In the second part, however, the issues related to the mobility of passengers and goods will be investigated to understand the fundamental role they play in explaining economic and social activities such as, among other things, commuting, production, distribution of goods. or energy supplies. Indeed, every movement has a purpose, an origin, a potential set of intermediate positions and a destination. Mobility is supported and guided by transport systems composed of infrastructures, modalities and terminals allowing individuals, institutions, companies, regions, and nations to interact allowing the development of economic, social, cultural, or political activities. Understanding how mobility is related to the geography of transport is the main aim of this part of the course. In particular, the following topics will be explored: 1) interrelation between transport and geography by asking ourselves what is the geography of transport? What is the relationship between transport and the physical environment? What are the implications of the emergence of mechanized transport systems? What are the main characteristics of global transport systems? What relationship exists between transport and commercial geography; 2) relationship between transport and spatial structure reflecting on the geography of transport networks, on transport and organization of the territory, on the relationship between transport and location as well as on the impact that information technologies have on mobility; 3) interaction between transport, economy and society, deepening the issues related to the relationship between transport and economic development, transport and society, analysis of transport costs, analysis of the supply and demand for transport services.

In the third part, the issues previously studied and discussed will be integrated through the study of specific cases that serve to integrate the first and second part, verifying their applicability and implications to specific cases such as, for example: 1) belt and road initiative, 2 ) TEN-T, 3) arctic logistics; 4) covid and supply chain resilience. In this part, the students, working in groups and under the supervision of the teacher, will develop the analysis of a case study whose results will be organized within a research report, subject to evaluation, whose summary will be presented in class to encourage a critical discussion of the analysis carried out.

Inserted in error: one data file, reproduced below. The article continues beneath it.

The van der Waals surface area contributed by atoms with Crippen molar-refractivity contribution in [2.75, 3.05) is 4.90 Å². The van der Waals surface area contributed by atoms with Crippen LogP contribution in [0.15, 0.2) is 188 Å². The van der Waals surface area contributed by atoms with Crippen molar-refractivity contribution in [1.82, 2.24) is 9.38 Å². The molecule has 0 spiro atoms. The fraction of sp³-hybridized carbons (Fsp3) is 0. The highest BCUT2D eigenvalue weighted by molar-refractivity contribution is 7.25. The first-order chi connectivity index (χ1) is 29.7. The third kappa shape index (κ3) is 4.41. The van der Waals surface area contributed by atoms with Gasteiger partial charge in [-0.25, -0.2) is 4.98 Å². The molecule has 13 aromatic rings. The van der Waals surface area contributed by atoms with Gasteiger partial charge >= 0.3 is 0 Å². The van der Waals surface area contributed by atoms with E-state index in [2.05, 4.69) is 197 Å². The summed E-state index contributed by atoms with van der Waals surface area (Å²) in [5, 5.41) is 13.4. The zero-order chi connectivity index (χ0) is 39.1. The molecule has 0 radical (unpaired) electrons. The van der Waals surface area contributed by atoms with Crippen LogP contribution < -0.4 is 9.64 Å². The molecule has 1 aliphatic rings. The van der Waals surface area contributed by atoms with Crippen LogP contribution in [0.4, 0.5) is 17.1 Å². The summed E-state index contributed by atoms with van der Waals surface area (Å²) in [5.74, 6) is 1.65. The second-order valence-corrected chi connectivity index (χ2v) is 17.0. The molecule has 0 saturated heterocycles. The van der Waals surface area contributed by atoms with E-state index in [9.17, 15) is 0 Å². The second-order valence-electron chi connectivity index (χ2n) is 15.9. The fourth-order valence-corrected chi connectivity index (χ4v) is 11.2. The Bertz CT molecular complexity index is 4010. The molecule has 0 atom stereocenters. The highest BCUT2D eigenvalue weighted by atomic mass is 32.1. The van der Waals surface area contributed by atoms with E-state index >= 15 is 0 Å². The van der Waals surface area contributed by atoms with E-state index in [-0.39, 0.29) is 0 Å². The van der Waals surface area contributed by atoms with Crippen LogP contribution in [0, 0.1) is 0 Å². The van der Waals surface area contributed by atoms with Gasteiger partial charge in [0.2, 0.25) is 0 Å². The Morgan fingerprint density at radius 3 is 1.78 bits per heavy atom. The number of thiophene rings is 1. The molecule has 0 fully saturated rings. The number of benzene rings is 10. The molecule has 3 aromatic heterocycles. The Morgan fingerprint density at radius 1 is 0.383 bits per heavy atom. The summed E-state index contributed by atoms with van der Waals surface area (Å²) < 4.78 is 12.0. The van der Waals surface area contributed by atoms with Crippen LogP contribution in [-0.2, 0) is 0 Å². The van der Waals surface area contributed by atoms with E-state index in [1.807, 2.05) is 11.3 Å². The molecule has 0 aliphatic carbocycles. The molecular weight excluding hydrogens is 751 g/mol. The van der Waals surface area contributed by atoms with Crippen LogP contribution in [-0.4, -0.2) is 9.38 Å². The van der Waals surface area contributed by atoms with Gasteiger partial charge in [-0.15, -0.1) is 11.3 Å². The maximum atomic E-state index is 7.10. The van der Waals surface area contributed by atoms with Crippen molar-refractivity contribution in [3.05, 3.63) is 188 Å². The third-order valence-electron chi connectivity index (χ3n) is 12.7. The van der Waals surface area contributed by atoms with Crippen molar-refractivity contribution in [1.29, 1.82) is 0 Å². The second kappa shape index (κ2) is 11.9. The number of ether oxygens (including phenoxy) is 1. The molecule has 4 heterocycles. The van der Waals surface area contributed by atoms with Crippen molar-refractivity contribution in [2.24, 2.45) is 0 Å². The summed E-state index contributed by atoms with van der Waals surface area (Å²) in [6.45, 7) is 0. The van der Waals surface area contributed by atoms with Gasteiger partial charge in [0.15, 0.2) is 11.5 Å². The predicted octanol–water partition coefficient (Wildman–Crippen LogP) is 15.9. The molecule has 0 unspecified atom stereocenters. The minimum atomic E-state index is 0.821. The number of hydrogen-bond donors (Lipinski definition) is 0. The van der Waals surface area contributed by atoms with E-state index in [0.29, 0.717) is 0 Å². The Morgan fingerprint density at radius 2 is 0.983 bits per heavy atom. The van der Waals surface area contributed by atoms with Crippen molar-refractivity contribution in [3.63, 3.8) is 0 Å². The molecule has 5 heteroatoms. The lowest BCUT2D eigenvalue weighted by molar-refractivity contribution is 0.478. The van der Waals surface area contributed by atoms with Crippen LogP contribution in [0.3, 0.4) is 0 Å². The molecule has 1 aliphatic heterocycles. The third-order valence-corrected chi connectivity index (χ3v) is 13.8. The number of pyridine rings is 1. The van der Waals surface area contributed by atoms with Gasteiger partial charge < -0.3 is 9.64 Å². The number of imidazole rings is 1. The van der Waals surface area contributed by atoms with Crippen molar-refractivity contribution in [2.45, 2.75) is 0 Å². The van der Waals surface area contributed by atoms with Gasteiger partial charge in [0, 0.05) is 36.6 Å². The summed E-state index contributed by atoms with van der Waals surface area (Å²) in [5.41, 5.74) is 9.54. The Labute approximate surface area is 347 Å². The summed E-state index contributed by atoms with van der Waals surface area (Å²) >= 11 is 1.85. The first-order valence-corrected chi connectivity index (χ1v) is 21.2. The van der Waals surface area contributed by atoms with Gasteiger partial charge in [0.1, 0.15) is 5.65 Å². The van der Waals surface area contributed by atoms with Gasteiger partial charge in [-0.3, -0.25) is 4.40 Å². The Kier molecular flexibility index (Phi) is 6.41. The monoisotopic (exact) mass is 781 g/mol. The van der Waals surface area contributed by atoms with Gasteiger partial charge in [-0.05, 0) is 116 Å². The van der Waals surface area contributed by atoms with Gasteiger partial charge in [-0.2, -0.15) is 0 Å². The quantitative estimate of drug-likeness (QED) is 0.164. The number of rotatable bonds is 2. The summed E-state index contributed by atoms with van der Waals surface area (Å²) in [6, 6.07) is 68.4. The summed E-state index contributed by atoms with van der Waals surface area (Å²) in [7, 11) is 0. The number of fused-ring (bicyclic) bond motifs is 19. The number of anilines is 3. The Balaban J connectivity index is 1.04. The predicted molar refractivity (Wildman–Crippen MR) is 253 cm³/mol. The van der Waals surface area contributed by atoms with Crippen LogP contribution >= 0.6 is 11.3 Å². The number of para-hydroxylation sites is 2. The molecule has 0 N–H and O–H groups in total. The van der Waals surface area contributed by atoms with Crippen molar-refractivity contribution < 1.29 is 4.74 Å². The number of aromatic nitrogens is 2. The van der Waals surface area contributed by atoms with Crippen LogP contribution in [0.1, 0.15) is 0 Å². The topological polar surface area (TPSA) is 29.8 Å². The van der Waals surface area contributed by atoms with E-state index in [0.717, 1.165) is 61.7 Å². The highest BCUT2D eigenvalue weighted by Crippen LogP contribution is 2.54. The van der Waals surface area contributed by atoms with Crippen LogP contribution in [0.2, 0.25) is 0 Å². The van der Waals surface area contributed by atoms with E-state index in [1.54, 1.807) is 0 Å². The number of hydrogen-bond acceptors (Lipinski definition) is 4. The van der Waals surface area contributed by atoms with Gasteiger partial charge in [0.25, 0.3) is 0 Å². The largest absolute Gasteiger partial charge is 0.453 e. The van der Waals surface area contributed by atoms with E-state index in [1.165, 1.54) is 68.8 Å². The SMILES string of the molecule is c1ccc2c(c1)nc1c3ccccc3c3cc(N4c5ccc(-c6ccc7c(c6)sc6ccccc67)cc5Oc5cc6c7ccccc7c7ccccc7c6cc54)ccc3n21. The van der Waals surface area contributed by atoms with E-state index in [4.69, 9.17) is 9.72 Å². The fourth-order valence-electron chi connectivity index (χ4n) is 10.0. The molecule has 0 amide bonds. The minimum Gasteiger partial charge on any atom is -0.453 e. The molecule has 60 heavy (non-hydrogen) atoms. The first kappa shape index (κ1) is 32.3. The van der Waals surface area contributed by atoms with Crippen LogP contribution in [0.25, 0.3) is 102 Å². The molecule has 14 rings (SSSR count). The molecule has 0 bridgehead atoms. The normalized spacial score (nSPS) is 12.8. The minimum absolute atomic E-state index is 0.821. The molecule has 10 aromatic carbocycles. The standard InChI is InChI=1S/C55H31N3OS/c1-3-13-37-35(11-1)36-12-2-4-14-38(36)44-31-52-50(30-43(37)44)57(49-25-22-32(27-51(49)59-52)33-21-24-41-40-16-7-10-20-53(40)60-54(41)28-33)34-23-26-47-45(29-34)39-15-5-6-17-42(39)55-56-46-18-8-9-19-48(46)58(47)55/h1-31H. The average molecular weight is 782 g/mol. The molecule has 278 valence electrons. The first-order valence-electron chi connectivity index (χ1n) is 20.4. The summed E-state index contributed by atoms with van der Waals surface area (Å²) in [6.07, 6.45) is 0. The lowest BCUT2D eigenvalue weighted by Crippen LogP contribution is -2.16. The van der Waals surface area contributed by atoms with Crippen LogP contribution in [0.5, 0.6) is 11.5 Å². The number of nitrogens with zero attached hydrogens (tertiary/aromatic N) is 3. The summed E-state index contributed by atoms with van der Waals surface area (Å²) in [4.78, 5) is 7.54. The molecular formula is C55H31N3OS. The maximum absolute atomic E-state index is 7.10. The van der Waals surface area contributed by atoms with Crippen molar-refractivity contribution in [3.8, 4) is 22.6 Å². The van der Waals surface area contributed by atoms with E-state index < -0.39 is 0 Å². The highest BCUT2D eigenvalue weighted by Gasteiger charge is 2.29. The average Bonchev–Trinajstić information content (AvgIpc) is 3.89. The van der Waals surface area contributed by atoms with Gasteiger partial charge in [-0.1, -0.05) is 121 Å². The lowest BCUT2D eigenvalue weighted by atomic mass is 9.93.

Core Documentation

Luc Ampleman, Transport Geopolitics. Decoding and Understanding Transport as a Source of Conflicts, Palgrave McMillan, 2021.


Marcucci E., Gatta V., Le Pira M. (2023). Handbook on City Logistics and Urban Freight. Edward Elgar, UK.

Jean-Paul Rodrigue, The Geography of Transport Systems, FIFTH EDITION, New York: Routledge, 2020.

Reference Bibliography

Marcucci E., Gatta V., Le Pira M. (2023). Handbook on City Logistics and Urban Freight. Edward Elgar, UK. Luc Ampleman, Transport Geopolitics. Decoding and Understanding Transport as a Source of Conflicts, Palgrave McMillan, 2021. Jean-Paul Rodrigue, The Geography of Transport Systems, FIFTH EDITION, New York: Routledge, 2020.

Type of delivery of the course

The course includes lectures (online if necessary). Participants will have to develop group research work on specific topics agreed with the teacher. All group members will also have to publicly present the results of their work in class.


Attendance at lessons, although not compulsory, is strongly recommended.

Type of evaluation

Attending students are assessed for: 1-active participation in class, 2- group project work, 3 - presentation of group project work in class, 4- final oral exam. Non-attending students must take an oral exam on the texts adopted.